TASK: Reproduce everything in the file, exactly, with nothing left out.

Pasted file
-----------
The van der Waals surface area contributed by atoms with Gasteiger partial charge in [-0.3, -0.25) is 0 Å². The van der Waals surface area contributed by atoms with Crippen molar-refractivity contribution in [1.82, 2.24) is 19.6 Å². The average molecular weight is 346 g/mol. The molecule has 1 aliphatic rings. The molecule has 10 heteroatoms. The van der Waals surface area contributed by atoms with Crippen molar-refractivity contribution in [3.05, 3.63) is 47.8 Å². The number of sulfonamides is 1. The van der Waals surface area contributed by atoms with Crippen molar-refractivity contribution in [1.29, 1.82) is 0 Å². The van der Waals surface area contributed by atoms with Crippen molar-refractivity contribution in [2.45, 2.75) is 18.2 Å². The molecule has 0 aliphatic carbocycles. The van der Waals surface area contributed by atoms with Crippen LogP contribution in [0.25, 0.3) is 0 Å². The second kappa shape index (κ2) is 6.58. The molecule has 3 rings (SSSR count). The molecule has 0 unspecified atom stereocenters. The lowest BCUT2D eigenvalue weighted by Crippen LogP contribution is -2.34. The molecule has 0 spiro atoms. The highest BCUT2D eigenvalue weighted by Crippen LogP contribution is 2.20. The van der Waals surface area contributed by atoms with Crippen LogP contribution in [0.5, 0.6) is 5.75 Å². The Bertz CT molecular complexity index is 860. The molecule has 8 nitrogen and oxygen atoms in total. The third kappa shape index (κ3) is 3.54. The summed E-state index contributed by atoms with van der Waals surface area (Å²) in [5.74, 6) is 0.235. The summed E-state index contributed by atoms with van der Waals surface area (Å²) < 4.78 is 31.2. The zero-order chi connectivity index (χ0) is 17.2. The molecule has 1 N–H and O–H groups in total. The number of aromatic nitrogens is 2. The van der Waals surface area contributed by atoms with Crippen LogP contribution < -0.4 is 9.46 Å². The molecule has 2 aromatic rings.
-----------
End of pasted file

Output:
The van der Waals surface area contributed by atoms with Gasteiger partial charge in [-0.3, -0.25) is 0 Å². The van der Waals surface area contributed by atoms with Crippen molar-refractivity contribution in [1.82, 2.24) is 19.6 Å². The average molecular weight is 346 g/mol. The molecule has 1 aliphatic rings. The molecule has 10 heteroatoms. The van der Waals surface area contributed by atoms with Crippen molar-refractivity contribution in [3.05, 3.63) is 47.8 Å². The number of sulfonamides is 1. The van der Waals surface area contributed by atoms with Crippen molar-refractivity contribution in [1.29, 1.82) is 0 Å². The van der Waals surface area contributed by atoms with Crippen molar-refractivity contribution in [2.45, 2.75) is 18.2 Å². The molecule has 0 aliphatic carbocycles. The van der Waals surface area contributed by atoms with Crippen LogP contribution in [0.25, 0.3) is 0 Å². The second kappa shape index (κ2) is 6.58. The molecule has 3 rings (SSSR count). The molecule has 0 unspecified atom stereocenters. The lowest BCUT2D eigenvalue weighted by Crippen LogP contribution is -2.34. The molecule has 0 spiro atoms. The highest BCUT2D eigenvalue weighted by Crippen LogP contribution is 2.20. The van der Waals surface area contributed by atoms with Crippen LogP contribution in [0.5, 0.6) is 5.75 Å². The Bertz CT molecular complexity index is 860. The molecule has 8 nitrogen and oxygen atoms in total. The third kappa shape index (κ3) is 3.54. The summed E-state index contributed by atoms with van der Waals surface area (Å²) in [5.74, 6) is 0.235. The summed E-state index contributed by atoms with van der Waals surface area (Å²) < 4.78 is 31.2. The zero-order chi connectivity index (χ0) is 17.2. The molecule has 1 N–H and O–H groups in total. The number of aromatic nitrogens is 2. The van der Waals surface area contributed by atoms with Crippen LogP contribution < -0.4 is 9.46 Å². The molecule has 2 aromatic rings.